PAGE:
These days, we recognize O’Brien’s form as interlocking short stories. And we’ve come to value that form for its ability to do all the things a novel can achieve and more.
“Sweetheart of the Song Tra Bong” is a great story within a story. The two narrators are O’Brien looking back and Rat Kiley in the moment. Their voices merge to tell the tale of Mary Ann Bell who, in defiance of all logic and God’s laws, comes to visit her boyfriend in Vietnam.
“Listen, the guy sends her the money. Flies her over. This cute blonde – just a kid, just barely out of high school – she shows up with a suitcase and one of those plastic cosmetic bags.”
O’Brien’s audience may be as incredulous as Rat’s. None of the guys wants to swallow the story of a girl who strips down to her underwear for a swim in the Song Tra Bong.
“A real tiger,” said Eddie Diamond. “D-cup guts, trainer-bra brains.”
Then things get out of hand when Mary Ann goes native. Turns out, she’s got a gift for the ambush. She goes on night patrol with the Green Berets. Mary Ann is happy, her boyfriend is not. They solve the problem by getting engaged. Rat Kiley tries to offer his congratulations.
“Well hey, she’ll make a sweet bride,” he said. “Combat ready.”
His audience likes the zingers but they hate it when he interrupts himself. Rat feels the need to analyze and clarify. The guys just want him to get on with it.
What you have to do, Sanders said, is trust your own story. Get the hell out of the way and let it tell itself.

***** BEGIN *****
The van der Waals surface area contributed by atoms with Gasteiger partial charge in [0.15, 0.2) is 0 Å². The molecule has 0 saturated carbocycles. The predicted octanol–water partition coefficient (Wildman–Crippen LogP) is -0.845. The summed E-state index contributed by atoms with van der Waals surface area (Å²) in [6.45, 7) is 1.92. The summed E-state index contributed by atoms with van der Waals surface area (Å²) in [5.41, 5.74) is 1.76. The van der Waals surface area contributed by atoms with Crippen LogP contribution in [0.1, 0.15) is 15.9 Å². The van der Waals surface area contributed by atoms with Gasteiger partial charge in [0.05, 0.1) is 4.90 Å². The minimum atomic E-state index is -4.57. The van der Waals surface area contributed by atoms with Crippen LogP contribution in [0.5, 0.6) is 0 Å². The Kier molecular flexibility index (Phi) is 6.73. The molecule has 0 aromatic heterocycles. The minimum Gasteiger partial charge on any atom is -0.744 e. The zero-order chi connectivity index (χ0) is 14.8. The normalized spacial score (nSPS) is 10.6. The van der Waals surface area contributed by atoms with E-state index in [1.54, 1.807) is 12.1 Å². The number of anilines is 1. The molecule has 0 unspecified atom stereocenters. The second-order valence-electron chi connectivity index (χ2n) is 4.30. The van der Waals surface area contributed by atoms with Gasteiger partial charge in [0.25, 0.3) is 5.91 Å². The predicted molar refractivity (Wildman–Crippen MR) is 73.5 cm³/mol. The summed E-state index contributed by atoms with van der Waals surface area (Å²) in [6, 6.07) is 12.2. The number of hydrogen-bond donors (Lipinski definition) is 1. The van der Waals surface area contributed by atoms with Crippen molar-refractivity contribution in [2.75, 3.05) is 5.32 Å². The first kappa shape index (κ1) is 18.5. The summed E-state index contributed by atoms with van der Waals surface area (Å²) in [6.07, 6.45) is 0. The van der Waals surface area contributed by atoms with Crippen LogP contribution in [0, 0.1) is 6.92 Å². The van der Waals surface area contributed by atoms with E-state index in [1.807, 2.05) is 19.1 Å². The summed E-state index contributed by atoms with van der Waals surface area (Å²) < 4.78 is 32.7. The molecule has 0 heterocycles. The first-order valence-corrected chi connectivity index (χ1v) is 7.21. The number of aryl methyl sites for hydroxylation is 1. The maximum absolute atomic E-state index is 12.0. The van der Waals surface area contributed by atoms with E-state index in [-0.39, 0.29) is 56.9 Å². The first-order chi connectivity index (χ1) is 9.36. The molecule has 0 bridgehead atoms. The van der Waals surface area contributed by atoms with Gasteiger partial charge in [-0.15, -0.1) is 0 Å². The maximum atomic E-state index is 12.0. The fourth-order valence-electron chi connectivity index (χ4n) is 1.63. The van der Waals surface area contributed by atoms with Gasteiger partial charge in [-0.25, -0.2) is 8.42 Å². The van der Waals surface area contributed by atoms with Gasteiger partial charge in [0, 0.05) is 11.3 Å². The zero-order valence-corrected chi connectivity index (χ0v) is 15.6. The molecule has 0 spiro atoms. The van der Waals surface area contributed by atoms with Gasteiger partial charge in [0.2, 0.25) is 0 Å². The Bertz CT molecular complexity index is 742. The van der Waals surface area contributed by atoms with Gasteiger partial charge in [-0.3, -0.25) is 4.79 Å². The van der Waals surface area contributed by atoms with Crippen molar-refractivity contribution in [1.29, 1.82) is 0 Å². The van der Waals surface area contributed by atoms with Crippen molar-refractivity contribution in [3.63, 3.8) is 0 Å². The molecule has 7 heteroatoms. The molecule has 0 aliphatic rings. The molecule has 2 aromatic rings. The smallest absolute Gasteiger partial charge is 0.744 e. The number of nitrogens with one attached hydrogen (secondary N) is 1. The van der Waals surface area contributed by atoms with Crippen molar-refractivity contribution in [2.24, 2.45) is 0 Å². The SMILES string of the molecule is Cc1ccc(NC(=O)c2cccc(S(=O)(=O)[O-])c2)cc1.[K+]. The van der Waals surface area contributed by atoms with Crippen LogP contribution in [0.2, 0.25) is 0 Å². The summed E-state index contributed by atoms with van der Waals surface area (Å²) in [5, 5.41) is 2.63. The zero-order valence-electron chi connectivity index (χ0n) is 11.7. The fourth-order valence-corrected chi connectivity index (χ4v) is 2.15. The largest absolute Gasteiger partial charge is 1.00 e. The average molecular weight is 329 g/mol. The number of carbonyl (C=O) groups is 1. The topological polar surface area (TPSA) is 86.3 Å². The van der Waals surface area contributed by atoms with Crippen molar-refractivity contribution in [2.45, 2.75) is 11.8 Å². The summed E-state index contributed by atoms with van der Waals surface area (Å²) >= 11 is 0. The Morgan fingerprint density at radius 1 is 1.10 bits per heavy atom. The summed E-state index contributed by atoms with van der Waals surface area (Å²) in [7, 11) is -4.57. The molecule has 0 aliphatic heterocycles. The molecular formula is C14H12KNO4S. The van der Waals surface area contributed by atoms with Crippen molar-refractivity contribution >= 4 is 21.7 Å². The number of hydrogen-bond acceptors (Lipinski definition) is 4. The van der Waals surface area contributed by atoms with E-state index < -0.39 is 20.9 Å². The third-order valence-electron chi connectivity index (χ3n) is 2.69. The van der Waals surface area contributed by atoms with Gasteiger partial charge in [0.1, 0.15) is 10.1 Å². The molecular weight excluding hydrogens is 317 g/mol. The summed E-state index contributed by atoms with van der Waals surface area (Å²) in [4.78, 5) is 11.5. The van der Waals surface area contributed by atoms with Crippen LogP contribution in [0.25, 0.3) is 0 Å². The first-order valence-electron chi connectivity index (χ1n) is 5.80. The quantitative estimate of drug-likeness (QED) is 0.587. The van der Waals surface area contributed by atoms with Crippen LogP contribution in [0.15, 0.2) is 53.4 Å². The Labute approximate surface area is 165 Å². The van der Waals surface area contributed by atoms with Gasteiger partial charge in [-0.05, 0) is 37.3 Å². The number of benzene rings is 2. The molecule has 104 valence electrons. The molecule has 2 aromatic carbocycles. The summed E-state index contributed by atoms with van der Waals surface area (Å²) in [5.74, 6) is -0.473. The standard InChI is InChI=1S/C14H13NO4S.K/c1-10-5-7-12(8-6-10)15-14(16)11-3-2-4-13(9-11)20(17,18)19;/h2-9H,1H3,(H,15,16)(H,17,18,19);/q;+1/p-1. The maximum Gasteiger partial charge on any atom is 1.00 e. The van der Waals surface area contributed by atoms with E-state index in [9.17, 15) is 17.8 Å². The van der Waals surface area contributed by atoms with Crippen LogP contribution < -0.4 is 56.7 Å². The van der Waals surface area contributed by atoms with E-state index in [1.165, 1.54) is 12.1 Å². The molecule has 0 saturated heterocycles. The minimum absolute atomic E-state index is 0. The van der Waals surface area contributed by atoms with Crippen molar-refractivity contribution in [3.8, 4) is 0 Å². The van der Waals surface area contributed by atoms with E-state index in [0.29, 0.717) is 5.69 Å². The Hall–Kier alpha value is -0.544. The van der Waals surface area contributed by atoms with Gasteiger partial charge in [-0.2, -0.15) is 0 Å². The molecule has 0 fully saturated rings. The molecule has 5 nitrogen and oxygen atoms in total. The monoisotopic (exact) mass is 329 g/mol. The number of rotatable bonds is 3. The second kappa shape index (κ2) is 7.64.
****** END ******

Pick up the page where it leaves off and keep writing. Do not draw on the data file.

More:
A writer can learn a lot from O’Brien’s book. Not in the geeky craft sort of way or the high-toned sense of the literati. The Things They Carried is more like a sermon, rumbling soft and low out of a Baptist church. Though this is no sermon on the virtues of war.
A true war story is never moral. It does not instruct, nor encourage virtue, nor suggest models of proper human behavior, nor restrain men from doing the things men have always done. If a story seems moral, do not believe it. If at the end of a war story you feel uplifted, of if you feel that some small bit of rectitude has been salvaged from the larger wast, then you have been made the victim of a very old and terrible lie. There is no rectitude whatsoever. There is no virtue. As a first rule of thumb, therefore you can tell a true war war story by its absolute and uncompromising allegiance to obscenity and evil.
“Speaking of Courage”, “Notes” and “In the Field” are three takes on the same heartbreaking moment when a boy loses the best part of himself in a shit field in Vietnam. O’Brien calls himself too young and too afraid to look at all the death around him. Now he tries to remember all those dead. Storytelling is his form of redemption.
in the end, of course, a true war story is never about war. It’s about sunlight. It’s about the special way that dawn spreads out on a river when you know you must cross the river and march into the mountains and do things you are afraid to do. It’s about love and memory. It’s about sorrow. It’s about sisters who never write back and people who never listen.